With his trial on racketeering charges set to begin next month, Albert "The Old Man" Facchiano may be living proof that the only way to leave the mafia is feet first.
Facchiano, 96, is believed to be the oldest person ever indicted by the federal government and would likely be the country's most senior of senior-citizen inmates if convicted and sent to prison for alleged violent service to the Genovese crime family.
A federal grand jury last year issued a six-count indictment of Facchiano and six other South Florida men tied to the New York mob, alleging they ran the mafia's Miami operations and engaged in "a pattern of racketeering activity" that included extortion, robbery, money laundering and loan sharking.
It is unclear from the Florida indictment whether Facchiano is suspected of actually pulling a trigger or wielding a lead pipe. But a parallel New York indictment of 30 reputed Genovese members specifically accuses the nonagenarian of trying to intimidate or eliminate a witness in the federal government's case against the nation's most powerful crime family.
Facchiano's attorney, Brian McComb, said he was trying to negotiate a plea bargain for his client, whom he describes as having "a lot of medical problems" but still able to participate effectively in his own defense. The accused, who will turn 97 on March 10, is in full possession of his mental faculties "so far," McComb said. "I think this is going to end up being worked out," the lawyer from the Florida Gold Coast city of Stuart predicted.
But the U.S. attorney's office for south Florida reports that its prosecution of Facchiano is on track to begin Feb. 22 in the court of U.S. District Judge James I. Cohn.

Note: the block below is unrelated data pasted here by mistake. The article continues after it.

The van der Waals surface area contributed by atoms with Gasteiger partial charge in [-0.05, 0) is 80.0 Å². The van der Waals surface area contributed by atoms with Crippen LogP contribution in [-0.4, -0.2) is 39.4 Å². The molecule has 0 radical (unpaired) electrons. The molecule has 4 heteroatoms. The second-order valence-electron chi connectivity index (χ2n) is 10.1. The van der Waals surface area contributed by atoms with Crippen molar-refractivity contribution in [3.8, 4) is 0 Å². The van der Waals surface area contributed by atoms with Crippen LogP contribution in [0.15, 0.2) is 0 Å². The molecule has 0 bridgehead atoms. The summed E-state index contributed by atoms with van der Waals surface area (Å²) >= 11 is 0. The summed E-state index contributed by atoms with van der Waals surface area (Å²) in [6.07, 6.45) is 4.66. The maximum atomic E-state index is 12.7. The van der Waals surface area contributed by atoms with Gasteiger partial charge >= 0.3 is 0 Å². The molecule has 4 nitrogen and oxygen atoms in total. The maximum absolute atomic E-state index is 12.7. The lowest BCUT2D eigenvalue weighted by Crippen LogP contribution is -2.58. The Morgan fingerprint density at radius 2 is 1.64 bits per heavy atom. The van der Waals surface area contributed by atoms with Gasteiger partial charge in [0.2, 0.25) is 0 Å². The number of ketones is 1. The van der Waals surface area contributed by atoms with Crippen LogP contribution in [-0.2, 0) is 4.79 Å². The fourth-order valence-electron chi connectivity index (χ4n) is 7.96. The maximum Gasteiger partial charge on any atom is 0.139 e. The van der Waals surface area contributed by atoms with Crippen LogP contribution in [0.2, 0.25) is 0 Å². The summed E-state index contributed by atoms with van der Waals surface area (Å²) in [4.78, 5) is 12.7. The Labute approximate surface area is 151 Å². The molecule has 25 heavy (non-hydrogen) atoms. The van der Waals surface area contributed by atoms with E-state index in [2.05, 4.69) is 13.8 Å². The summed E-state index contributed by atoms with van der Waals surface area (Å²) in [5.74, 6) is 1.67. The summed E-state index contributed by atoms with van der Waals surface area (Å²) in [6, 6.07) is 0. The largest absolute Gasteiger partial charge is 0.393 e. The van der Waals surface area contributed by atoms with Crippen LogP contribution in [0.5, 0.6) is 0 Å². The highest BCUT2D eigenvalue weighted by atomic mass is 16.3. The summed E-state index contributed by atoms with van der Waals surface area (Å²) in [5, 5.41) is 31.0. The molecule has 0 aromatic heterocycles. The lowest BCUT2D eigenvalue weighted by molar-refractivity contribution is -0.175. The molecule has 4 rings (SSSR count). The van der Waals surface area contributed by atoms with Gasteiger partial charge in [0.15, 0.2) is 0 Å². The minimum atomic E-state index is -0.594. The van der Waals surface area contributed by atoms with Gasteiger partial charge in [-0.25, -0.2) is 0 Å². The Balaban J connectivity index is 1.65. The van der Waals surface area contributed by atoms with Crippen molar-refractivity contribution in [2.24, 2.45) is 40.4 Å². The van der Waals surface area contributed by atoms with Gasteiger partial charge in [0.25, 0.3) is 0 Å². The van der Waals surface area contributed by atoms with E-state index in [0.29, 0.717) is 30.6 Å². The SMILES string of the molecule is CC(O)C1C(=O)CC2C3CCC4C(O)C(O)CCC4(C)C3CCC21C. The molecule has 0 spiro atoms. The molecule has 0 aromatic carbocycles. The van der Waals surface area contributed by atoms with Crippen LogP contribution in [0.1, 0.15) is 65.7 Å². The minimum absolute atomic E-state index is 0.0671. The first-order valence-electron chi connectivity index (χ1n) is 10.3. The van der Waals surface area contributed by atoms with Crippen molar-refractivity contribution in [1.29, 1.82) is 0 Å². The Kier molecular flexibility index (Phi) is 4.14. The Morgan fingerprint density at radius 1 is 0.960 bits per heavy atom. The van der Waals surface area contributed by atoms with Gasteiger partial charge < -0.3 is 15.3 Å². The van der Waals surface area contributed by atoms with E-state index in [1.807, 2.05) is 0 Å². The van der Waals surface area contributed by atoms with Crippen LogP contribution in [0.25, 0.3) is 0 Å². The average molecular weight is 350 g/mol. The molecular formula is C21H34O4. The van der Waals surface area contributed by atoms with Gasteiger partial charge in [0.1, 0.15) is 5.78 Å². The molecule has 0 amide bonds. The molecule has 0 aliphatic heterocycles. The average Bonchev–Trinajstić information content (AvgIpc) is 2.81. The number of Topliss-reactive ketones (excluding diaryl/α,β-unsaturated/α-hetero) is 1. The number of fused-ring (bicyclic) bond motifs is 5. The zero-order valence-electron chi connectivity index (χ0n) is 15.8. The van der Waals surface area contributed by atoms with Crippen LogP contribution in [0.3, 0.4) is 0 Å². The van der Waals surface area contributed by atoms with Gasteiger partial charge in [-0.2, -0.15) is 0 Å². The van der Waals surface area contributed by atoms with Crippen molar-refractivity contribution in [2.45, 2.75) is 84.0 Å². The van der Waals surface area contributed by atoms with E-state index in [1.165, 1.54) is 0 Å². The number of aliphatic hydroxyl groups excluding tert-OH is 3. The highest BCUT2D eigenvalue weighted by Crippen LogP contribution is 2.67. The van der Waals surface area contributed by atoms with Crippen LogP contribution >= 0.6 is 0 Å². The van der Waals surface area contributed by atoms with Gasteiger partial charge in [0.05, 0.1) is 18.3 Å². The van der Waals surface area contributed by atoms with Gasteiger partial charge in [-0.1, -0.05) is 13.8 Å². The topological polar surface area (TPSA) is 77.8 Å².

"I think the judge gave us sufficient time, and I think he intends to go forward. We're ready to go to trial," said Assistant U.S. Atty. Jeffrey N. Kaplan.
The federal prosecutor said he couldn't comment on whether a plea bargain was underway. He also said the defendant's age was not a matter for consideration, at least at this stage of the case. Kaplan said federal guidelines allude to the issue of a defendant's age or infirmity only in sentencing provisions.
An undercover FBI operation supported by federal tax authorities led to the grand jury indictment in June, which details extensive mob-related activities by the Florida defendants from 1994 to 2006. The FBI wouldn't have brought the charges against Facchiano if it wasn't committed to prosecuting the man despite his age, said the bureau's Miami spokeswoman, Judy Orihuela.
"When they indict someone, they pretty much already know the person's background," she said, suggesting that if age was a consideration, it had been rejected as an obstacle to prosecution.
After a reputed life of crime that began before the Great Depression, Facchiano is no stranger to the inside of the federal prison network. His first conviction, on robbery and fencing charges, stemmed from a 1932 arrest, and he was also jailed for mob activity in 1936 and 1944. His last incarceration, an eight-year stretch on a 25-year sentence for racketeering, ended in 1989.